:Entheogenic Plant Spirits and the Spirit Worker

Entheogens and Trance

The first time you use an entheogen will be the most formative and will set the tone for rest of your relationship together.  This first time has the potential to be a complex dance between your will and the power of the spirit; the spirit may have conditions for you to agree to if you wish to continue using its plant children and you will have to decide if those conditions are reasonable.  While the spirits will hold back a measure of the plant's poison once an understanding has been reached, this allowance should not be mistaken for anything except permission for you to enter their territory and work with their power.  IN NO WAY does this make a plant safer to use; you're still playing with poison.  The poison is there to remind us that we are not the one in control of the trance that we work together with the spirit to create.  The first time I drank datura tea, Queen Toloache let me enjoy a fever that took all night to break; it wasn't life threatening by a long shot, but it was enough to drive home just how much I was at her mercy and won an even greater degree of respect from me forever afterwards.  Entheogens also aren't the tastiest plants around; the bitterness is another reminder that this work has the potential to take us far outside our personal comfort zone, and the willingness to accept the bitterness of the herb is a form of sacrifice for the knowledge gained.

Personally, I like setting aside the first session with a new plant to just get to know it; how my body will react, how my mind will react, and exactly how the spiritual powers work after the chemical effects have taken hold are important considerations that I don't want to be unprepared for when the time comes to use a plant for a particular task.  Needless to say, this experimentation is vastly different than the experimentation done by casual users; it would be more accurate to call this education rather than experimentation.  These purely educational sessions don't end after the first time; I think I've spent more plant trance sessions learning from them then I have spent doing anything else.  Again, this will vary from person to person and from herb to herb; some plant spirits have a great deal to say and desire your undivided attention while they speak, others give you some basic information and then step back.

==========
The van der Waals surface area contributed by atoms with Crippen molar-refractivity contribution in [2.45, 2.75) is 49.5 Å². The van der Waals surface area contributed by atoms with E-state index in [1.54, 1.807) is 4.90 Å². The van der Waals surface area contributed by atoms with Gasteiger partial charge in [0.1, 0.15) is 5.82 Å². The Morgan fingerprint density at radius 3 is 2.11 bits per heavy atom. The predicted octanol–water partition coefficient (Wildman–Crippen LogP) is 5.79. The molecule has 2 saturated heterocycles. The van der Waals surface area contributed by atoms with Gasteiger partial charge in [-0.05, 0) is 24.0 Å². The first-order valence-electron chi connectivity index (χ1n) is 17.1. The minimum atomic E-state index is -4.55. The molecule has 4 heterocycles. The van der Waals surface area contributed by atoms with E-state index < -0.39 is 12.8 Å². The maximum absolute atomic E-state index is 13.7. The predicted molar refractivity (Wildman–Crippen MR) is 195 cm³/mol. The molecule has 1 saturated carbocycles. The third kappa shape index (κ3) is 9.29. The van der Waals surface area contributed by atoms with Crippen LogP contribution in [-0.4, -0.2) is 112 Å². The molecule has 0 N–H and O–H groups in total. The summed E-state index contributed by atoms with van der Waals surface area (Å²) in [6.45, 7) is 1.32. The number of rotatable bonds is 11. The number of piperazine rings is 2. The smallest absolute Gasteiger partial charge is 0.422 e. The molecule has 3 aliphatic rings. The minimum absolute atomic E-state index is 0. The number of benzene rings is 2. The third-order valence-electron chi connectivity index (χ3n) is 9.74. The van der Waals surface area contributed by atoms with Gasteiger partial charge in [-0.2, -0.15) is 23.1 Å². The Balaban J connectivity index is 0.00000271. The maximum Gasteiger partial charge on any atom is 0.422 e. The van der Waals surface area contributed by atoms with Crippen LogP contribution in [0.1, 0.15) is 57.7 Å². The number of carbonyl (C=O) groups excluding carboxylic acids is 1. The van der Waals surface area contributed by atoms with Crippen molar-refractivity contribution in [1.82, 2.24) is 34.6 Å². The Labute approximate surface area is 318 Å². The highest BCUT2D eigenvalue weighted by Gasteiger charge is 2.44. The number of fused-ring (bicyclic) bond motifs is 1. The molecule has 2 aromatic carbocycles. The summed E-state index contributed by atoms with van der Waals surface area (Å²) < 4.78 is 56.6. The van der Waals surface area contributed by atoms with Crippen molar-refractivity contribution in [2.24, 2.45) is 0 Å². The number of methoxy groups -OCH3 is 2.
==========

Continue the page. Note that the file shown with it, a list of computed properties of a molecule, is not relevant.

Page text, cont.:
Part of why being experienced in trance states is so important on this path is that you aren't in direct control of the altered state you enter with the help of a plant.  You control when you take the dose, but past that, you're largely at the whim of the spirit (or dependant on whatever assistance medical science can deliver).  Some of these plants naturally create emotional states that have to be dealt with as they arise without allowing them to take over; fear, anxiety, or lassitude are just part of a plant's powers.  Those feelings need to be accepted and set aside as they arise, or they may become overwhelming and halt your progress.   Many herbs have the ability to call forward hidden emotions that have been tucked behind the front we use to face the world.  A person's attitude and emotional state are important factors when engaging in entheogenic work, and it's no wonder that many cultures have prescribed routines that need followed before engaging in a plant-induced trance.  Practices such as fasting, abstaining from sex, periods of meditation and seclusion, and withdrawing from normal activities help create a mind that is clear from distraction and a body that is open to the full biological effects of an herb.  How necessary these practices are will vary from person to person and will depend on the plant they're working with. Even if you don't use these techniques every time you engage in plant work, some experience with them will give you valuable tools.

Knowing how to recover from an entheogenic trance is just as important as knowing how to go into one.  This is often very draining work; the body must assimilate unfamiliar material and the mind has been stretched in new ways.  It takes me about 24-48 hours before I begin to feel like myself again; until then I'm usually drained and may be a little addle-brained, though some herbs have little lasting effect after the trance has ended.  When done correctly and in accordance with Right Action, the after-effects of an entheogenic trance are healing and peaceful, even considering physical and mental fatigue.  What can kill can also cure; the trance state induced by several plants are similar to deep healing sleep and will leave a person feeling renewed.  Ideally, you will be able to take the time to enjoy the recovery; it's a very sacred time and deserves to be savored.


© Silence Maestas, 2006